WASHINGTON (AP) — Heads up: Drones are going mainstream. Civilian cousins of the unmanned military aircraft that have tracked and killed terrorists in the Middle East and Asia are in demand by police departments, border patrols, power companies, news organizations and others wanting a bird's-eye view that's too impractical or dangerous for conventional planes or helicopters to get. Along with the enthusiasm, there are qualms. Drones overhead could invade people's privacy. The government worries they could collide with passenger planes or come crashing down to the ground, concerns that have slowed more widespread adoption of the technology. Despite that, pressure is building to give drones the same access as manned aircraft to the sky at home. Pressure builds for civilian drone flights at home
Drones With an Eye on the Public Cleared to Fly
Domestic Use of Drones is Well Underway The use of unmanned aerial systems (UAS) within the United States is certain to increase in the years to come, as a new Army policy has recently made clear. (“Army Foresees Expanded Use of Drones in U.S. Airspace,” Secrecy News, January 19.)
Drones Will Be Admitted to Standard US Airspace By 2015 The FAA's NextGen update is finally being funded. The skies are going to look very different pretty soon, and it's been a long time coming. United States Congress finally passed a spending bill for their Federal Aviation Administration, allocating US$63.4 billion for modernising the country's air traffic control systems and expanding airspace for unmanned planes within three and a half years.
Doyle McManus: U.S. targeted killing program needs discussion When it comes to national security, Michael V. Haydenis no shrinking violet. As director, he ran the Bush administration's program of warrantless wiretaps against suspected terrorists. But the retired air force general admits to being a little squeamish about the Obama administration's expanding use of pilotless drones to kill suspected terrorists around the world — including, occasionally, U.S. citizens.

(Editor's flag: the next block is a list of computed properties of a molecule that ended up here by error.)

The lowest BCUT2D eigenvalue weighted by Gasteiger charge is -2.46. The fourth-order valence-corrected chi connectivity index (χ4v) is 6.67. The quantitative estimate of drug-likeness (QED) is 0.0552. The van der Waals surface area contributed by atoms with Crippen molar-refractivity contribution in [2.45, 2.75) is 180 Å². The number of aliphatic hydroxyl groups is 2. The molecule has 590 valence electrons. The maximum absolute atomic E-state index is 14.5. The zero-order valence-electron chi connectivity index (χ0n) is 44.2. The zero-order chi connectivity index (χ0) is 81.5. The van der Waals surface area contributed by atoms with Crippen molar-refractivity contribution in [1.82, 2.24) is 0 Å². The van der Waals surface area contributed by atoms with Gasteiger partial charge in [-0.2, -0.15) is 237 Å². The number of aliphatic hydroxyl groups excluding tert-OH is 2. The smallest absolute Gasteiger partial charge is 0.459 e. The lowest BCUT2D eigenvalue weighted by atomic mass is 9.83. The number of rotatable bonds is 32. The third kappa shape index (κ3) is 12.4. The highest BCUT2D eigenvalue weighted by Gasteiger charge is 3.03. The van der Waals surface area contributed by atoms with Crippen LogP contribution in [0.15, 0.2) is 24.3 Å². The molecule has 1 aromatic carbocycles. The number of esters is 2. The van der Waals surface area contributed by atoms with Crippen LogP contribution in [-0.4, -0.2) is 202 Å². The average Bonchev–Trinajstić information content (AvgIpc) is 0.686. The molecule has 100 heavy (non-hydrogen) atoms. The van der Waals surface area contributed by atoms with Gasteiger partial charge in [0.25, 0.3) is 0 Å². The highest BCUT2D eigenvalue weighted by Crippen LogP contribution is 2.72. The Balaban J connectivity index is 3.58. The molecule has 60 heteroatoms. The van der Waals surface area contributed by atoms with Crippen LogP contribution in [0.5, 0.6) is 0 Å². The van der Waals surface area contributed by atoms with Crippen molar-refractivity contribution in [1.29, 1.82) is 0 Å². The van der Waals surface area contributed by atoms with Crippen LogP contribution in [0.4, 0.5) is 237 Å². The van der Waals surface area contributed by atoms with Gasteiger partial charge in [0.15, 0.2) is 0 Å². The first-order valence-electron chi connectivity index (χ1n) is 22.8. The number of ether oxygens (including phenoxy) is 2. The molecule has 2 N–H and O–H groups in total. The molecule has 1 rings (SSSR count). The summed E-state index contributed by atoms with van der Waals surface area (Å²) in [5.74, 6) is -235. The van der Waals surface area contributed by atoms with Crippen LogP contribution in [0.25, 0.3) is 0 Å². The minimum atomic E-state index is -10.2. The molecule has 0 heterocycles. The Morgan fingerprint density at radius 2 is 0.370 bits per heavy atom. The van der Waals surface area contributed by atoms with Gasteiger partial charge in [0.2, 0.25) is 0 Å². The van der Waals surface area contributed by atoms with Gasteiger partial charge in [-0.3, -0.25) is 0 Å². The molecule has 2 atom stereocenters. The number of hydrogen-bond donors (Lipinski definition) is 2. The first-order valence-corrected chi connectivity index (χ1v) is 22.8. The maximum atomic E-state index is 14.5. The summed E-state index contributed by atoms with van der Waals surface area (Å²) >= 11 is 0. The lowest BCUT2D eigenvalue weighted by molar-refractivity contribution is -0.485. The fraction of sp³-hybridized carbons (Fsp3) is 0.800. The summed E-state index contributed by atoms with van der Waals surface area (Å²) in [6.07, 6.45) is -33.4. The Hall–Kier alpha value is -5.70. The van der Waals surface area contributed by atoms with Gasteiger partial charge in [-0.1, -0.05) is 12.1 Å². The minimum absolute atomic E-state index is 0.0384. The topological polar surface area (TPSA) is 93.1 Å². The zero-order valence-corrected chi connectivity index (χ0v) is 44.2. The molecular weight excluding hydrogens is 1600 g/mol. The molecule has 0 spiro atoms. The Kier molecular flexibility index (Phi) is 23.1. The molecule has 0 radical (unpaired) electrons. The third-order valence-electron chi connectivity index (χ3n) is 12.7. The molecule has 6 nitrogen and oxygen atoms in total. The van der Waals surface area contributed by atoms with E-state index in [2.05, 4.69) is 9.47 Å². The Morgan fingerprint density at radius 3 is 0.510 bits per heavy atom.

Missiles being loaded onto a military Reaper drone in Afghanistan. The CIA’s drone campaign in Pakistan has killed dozens of civilians who had gone to help rescue victims or were attending funerals, an investigation by the Bureau for the Sunday Times has revealed. The findings are published just days after President Obama claimed that the drone campaign in Pakistan was a ‘targeted, focused effort’ that ‘has not caused a huge number of civilian casualties.’ Speaking publicly for the first time on the controversial CIA drone strikes, Obama claimed last week they are used strictly to target terrorists, rejecting what he called ‘this perception we’re just sending in a whole bunch of strikes willy-nilly’. ‘Drones have not caused a huge number of civilian casualties’, he told a questioner at an on-line forum. ‘This is a targeted, focused effort at people who are on a list of active terrorists trying to go in and harm Americans’. Obama terror drones: CIA tactics in Pakistan include targeting rescuers and funerals